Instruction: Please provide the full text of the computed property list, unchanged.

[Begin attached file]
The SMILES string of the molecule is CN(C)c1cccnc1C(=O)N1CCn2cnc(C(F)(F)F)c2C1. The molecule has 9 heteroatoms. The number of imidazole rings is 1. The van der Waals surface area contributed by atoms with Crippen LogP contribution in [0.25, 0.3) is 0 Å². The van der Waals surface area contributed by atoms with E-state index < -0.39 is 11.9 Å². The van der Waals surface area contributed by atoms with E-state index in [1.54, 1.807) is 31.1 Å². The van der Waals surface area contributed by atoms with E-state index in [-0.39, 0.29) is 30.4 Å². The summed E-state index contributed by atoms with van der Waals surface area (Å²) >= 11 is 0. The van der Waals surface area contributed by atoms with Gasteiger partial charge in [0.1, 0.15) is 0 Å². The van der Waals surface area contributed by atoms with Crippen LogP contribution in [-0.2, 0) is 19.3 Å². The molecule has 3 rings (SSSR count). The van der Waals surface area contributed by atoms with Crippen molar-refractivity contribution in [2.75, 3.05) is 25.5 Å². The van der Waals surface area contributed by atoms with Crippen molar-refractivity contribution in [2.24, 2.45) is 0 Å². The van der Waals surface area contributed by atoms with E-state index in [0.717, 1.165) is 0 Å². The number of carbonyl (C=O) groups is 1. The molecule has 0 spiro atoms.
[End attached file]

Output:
The SMILES string of the molecule is CN(C)c1cccnc1C(=O)N1CCn2cnc(C(F)(F)F)c2C1. The molecule has 9 heteroatoms. The number of imidazole rings is 1. The van der Waals surface area contributed by atoms with Crippen LogP contribution in [0.25, 0.3) is 0 Å². The van der Waals surface area contributed by atoms with E-state index < -0.39 is 11.9 Å². The van der Waals surface area contributed by atoms with E-state index in [1.54, 1.807) is 31.1 Å². The van der Waals surface area contributed by atoms with E-state index in [-0.39, 0.29) is 30.4 Å². The summed E-state index contributed by atoms with van der Waals surface area (Å²) >= 11 is 0. The van der Waals surface area contributed by atoms with Gasteiger partial charge in [0.1, 0.15) is 0 Å². The van der Waals surface area contributed by atoms with Crippen LogP contribution in [-0.2, 0) is 19.3 Å². The molecule has 3 rings (SSSR count). The van der Waals surface area contributed by atoms with Crippen molar-refractivity contribution in [2.75, 3.05) is 25.5 Å². The van der Waals surface area contributed by atoms with Crippen molar-refractivity contribution in [2.24, 2.45) is 0 Å². The van der Waals surface area contributed by atoms with E-state index in [0.717, 1.165) is 0 Å². The number of carbonyl (C=O) groups is 1. The molecule has 0 spiro atoms.